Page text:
A person who lives to age 80 may walk an estimated 110,000 miles, equivalent to more than four times around the Earth at the equator. That long journey can take a toll on your feet.
"Aging can affect all areas of the body, but the foot is particularly vulnerable, as it's home to so many bones, muscles, and joints," says orthopedic foot and ankle surgeon Dr. Chris Chiodo, who, with podiatrist Dr. Joseph Hartigan, served as medical co-editor of the Harvard Special Health Report Healthy Feet: Preventing and treating common foot problems.
In addition, older adults also are subject to natural foot changes, as feet widen and arches collapse. "All of this can increase the risks for foot problems that prevent many older adults from staying active and healthy," says Dr. Chiodo.
Proper foot care and maintenance can help avoid everyday problems and keep your feet strong and healthy as you age (see "Check your feet"). However, some foot ailments common among older adults require special attention.
Check your feet
Do a thorough foot check every week. Examine the tops and soles of your feet, the spaces between the toes, and the toenails. Newly formed calluses, blisters, and wounds suggest you may need updated footwear. (Get a professional fitting from a specialty running store to ensure proper shoe size and arch support.) Thick, discolored, or spotty toenails could indicate a fungus that may be treated with an over-the-counter remedy or, in severe cases, a prescription drug. Foot swelling or color changes could indicate poor circulation or even a fracture that requires immediate medical attention.
The plantar fascia (the ligament on the bottom of the foot) can become inflamed, leading to sharp heel pain called plantar fasciitis. It tends to occur if you overdo high-impact exercise or wear poor-fitting or poorly padded shoes. The pain is often most intense when you first get out of bed in the morning.
Plantar fasciitis often goes away on its own, although it can last for many weeks. To ease symptoms, apply ice to the painful area and take an over-the-counter anti-inflammatory pain reliever, such as ibuprofen (Advil) or naproxen (Aleve), as needed. Also, use a gel insert that supports the arch and cushions the heel.
Gentle stretches also can help. Sit in a chair with one foot on the floor and the other ankle on your knee. Grasp the toes of the raised foot with your hand and gently pull them back until you feel a stretch in the foot's sole. At the same time, gently massage the stretched plantar fascia with your other hand. Hold for 10 seconds. Do this 10 times on each foot, three times per day. If you continue to have pain or discomfort after six weeks, see your primary care clinician or a podiatrist.
Flat feet occur when tendons, ligaments, and soft tissues that support the arches lose their elasticity, weakening the arch until the sole of the foot comes in contact with the ground or close to it. While this is often the result of many years on your feet, it also may run in your family.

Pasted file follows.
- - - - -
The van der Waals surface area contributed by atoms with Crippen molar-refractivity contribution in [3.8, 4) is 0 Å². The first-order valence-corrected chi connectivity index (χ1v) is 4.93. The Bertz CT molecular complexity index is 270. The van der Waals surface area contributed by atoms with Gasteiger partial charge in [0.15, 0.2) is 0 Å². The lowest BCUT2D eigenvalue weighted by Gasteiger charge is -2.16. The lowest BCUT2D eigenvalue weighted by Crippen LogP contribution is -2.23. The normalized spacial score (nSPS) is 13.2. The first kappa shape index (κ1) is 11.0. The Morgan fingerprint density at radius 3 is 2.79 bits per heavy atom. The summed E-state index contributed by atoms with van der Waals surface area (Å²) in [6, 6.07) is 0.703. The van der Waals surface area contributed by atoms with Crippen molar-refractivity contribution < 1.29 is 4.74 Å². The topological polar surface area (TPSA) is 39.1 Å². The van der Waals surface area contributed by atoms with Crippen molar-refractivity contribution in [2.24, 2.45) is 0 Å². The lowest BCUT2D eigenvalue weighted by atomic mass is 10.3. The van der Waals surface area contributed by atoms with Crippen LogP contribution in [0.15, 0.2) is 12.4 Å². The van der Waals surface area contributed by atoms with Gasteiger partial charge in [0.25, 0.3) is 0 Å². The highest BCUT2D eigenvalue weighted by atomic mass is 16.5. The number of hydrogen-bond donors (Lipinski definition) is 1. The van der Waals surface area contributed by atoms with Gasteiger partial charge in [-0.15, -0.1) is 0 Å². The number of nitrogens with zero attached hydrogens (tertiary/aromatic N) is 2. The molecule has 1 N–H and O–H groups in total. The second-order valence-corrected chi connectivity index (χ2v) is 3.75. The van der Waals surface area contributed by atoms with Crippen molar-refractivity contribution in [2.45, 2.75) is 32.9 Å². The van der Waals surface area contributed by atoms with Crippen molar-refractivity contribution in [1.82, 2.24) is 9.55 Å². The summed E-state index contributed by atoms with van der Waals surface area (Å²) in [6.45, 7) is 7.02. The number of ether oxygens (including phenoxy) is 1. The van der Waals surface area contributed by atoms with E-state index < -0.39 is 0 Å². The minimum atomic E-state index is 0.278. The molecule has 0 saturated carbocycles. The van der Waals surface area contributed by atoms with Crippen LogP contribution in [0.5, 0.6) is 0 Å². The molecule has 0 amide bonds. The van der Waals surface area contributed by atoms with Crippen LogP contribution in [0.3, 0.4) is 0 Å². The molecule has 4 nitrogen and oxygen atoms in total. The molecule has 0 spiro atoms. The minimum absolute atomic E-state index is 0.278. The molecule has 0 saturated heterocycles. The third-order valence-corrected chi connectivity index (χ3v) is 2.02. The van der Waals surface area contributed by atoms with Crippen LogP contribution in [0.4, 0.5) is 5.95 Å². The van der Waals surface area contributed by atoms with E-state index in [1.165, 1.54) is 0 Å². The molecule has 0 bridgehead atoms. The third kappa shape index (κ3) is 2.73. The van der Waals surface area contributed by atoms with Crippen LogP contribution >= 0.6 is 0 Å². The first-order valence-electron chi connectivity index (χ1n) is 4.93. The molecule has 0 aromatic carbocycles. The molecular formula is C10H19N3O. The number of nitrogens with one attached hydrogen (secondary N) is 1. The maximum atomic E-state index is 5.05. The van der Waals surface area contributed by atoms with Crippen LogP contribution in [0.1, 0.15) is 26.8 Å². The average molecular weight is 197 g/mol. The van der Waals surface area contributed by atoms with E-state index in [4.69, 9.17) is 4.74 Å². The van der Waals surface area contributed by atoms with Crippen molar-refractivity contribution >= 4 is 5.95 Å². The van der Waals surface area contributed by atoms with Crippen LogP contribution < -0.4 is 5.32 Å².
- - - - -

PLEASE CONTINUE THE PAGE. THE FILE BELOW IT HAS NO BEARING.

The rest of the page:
Flat feet can make your feet tire easily and cause painful arches. The inner sides and bottoms of your feet can become swollen or develop bony prominences. You also may have back or leg pain as your body compensates for the pain of standing or walking
To see if you have flat feet, wet your feet, stand on a flat surface that shows your footprint (like concrete), and examine your footprint. Flat feet typically reveal an outline of the entire bottom of the foot. Flat feet are not preventable, particularly when there's a family history. If the problem is caused by aging, there are ways to support your arches and keep the problem from worsening.
"Using over-the-counter or custom orthotic inserts and good supportive shoes, or even molded braces, can provide extra arch support," says Dr. Hartigan. You may also reduce the pressure and load on your arches by performing calf muscle stretches. In addition, monitor your activities to determine when you most often experience arch pain. You may have to limit higher-impact or repetitive movements and switch to lower-impact exercise, like walking or cycling instead of running or hiking.
Osteoarthritis is one of the most common diseases affecting adults ages 65 and older. Although the hips, knees, hands, and spine are more common sites for arthritis, your ankles and feet are also vulnerable due to their many bones and joints. "While age can increase the risk of osteoarthritis, people who have had repeated ankle sprains also may develop arthritis in their feet as they get older," says Dr. Chiodo.
Osteoarthritis can't be reversed, so the best approach is to manage the condition. Topical pain relievers (such as lidocaine-containing products) and anti-inflammatory agents like diclofenac (Voltaren gel) are effective. Or you might get more relief with an oral over-the-counter or prescription drug. Using orthotic inserts and arch supports also can help.
For more severe flare-ups, your doctor may suggest a corticosteroid injection to reduce inflammation and pain. Injections sometimes provide months of pain relief, even though they do not work for everyone. If these treatment options don't help and the pain becomes severe enough to cause disability, surgery may be offered. Depending on the location and type of osteoarthritis, the surgery may involve removing loose cartilage and inflamed tissues around the diseased joint(s) or even realigning, fusing, or replacing the joints in certain circumstances.